(HealthDay News) — Resveratrol and its major metabolites penetrate the blood-brain barrier to have central nervous system effects in patients with Alzheimer’s disease (AD), according to a study published online September 11 in Neurology.

R. Scott Turner, MD, PhD, from Georgetown University in Washington, D.C., and colleagues randomized 119 patients with mild to moderate AD to receive either placebo or resveratrol 500mg orally once daily (with dose escalation by 500mg increments every 13 weeks, ending with 1,000mg twice daily). Brain magnetic resonance imaging and cerebrospinal fluid (CSF) sample collection occurred at baseline and after completion of treatment (52 weeks). At baseline and throughout the trial (weeks 13, 26, 39, and 52), detailed pharmacokinetics were performed on a subset of 15 patients.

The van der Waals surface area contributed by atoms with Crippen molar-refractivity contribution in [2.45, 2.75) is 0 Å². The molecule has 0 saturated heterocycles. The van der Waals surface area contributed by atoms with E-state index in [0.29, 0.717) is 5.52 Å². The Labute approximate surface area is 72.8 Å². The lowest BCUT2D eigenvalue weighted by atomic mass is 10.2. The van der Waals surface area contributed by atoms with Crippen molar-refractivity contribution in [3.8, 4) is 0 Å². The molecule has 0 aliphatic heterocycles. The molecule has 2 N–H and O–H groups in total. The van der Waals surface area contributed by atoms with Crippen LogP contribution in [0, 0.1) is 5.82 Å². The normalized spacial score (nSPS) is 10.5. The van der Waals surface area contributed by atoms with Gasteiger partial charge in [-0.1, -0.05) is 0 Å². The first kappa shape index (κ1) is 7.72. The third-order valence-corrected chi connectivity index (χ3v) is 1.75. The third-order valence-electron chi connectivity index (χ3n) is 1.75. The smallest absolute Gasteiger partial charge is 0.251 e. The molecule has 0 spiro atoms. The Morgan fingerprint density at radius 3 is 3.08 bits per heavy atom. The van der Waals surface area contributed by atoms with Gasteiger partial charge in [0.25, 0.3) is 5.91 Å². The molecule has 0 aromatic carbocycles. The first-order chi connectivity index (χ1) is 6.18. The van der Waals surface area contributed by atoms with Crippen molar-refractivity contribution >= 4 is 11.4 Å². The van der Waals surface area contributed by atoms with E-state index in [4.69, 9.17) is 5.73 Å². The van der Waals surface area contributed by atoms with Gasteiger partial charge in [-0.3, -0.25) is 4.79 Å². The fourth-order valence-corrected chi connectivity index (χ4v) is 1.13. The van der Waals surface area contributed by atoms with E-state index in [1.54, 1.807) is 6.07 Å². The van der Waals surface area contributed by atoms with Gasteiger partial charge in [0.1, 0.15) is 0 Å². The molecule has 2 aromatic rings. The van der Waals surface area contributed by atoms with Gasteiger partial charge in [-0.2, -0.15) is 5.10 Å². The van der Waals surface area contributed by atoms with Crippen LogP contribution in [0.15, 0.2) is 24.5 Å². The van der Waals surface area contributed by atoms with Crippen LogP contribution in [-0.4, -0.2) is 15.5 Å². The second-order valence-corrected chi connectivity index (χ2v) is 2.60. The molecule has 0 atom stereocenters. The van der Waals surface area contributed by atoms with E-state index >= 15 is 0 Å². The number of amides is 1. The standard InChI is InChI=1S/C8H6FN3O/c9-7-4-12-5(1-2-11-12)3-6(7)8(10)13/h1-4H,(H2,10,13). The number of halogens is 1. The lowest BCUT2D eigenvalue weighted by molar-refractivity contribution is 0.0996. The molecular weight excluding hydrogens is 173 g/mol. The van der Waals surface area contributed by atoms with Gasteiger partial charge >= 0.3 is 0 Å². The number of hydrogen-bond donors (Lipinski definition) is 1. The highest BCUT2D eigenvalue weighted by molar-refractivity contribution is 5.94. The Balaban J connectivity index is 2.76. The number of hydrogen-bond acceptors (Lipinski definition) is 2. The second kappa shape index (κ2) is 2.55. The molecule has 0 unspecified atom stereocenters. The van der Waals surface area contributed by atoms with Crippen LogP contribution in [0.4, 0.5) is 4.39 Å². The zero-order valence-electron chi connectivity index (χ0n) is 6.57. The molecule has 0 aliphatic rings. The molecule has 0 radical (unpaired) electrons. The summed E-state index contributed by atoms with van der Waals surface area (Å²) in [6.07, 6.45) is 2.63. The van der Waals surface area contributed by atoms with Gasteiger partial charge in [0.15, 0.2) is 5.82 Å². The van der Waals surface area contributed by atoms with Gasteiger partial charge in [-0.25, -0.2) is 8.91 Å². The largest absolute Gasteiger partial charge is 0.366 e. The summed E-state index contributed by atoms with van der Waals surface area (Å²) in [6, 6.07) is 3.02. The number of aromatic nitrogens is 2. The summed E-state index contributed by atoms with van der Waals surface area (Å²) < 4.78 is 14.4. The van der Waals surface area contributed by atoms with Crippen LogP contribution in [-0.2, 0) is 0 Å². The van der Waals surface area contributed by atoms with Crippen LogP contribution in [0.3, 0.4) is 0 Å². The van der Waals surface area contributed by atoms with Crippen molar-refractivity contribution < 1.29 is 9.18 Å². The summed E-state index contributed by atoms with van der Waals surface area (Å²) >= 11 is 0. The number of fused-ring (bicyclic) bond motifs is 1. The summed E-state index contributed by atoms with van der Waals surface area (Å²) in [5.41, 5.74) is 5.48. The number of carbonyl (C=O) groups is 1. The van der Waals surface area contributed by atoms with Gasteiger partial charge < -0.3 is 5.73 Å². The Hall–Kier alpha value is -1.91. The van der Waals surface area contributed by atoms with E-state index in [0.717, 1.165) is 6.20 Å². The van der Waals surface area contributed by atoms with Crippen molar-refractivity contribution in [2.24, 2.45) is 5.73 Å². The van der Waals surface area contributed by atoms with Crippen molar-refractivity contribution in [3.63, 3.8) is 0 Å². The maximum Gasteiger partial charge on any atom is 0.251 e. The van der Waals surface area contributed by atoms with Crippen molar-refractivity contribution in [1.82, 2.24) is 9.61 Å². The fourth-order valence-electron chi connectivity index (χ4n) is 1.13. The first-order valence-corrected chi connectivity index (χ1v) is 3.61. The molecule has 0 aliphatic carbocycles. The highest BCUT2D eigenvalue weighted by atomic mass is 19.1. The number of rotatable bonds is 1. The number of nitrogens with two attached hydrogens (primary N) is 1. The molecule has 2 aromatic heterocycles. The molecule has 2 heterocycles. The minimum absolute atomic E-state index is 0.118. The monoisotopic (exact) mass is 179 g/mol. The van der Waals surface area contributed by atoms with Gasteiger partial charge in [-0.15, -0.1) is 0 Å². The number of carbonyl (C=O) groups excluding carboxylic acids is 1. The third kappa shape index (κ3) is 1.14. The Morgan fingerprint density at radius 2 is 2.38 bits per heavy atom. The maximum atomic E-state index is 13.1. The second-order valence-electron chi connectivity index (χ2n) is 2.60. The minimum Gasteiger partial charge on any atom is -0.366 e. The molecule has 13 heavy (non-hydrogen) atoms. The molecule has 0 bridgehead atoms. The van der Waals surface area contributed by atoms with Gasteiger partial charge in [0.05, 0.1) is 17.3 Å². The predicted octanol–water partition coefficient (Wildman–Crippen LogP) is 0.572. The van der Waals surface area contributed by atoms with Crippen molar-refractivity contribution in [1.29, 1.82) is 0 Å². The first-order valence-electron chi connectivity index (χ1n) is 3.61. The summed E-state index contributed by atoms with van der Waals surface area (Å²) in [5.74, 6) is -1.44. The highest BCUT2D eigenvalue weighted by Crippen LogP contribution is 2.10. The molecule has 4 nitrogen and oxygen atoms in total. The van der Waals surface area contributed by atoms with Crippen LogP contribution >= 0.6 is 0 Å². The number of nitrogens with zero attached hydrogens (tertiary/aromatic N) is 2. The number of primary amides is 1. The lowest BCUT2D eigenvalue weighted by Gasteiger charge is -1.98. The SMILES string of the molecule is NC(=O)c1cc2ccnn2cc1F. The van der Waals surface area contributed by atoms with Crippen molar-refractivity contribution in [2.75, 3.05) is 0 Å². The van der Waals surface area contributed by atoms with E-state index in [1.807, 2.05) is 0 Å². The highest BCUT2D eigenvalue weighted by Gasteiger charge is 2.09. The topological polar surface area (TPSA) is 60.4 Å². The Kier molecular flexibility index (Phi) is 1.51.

The researchers found that resveratrol and its major metabolites were measurable in plasma and CSF. In the placebo group, CSF Aβ40 and plasma Aβ40 levels had declined more significantly at week 52, compared to the resveratrol-treated group. Compared to placebo, brain volume loss was increased by resveratrol treatment. Nausea, diarrhea, and weight loss were the most common adverse events.

“Further studies are required to interpret the biomarker changes associated with resveratrol treatment,” the authors write.

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Several authors disclosed financial ties to the pharmaceutical industry.

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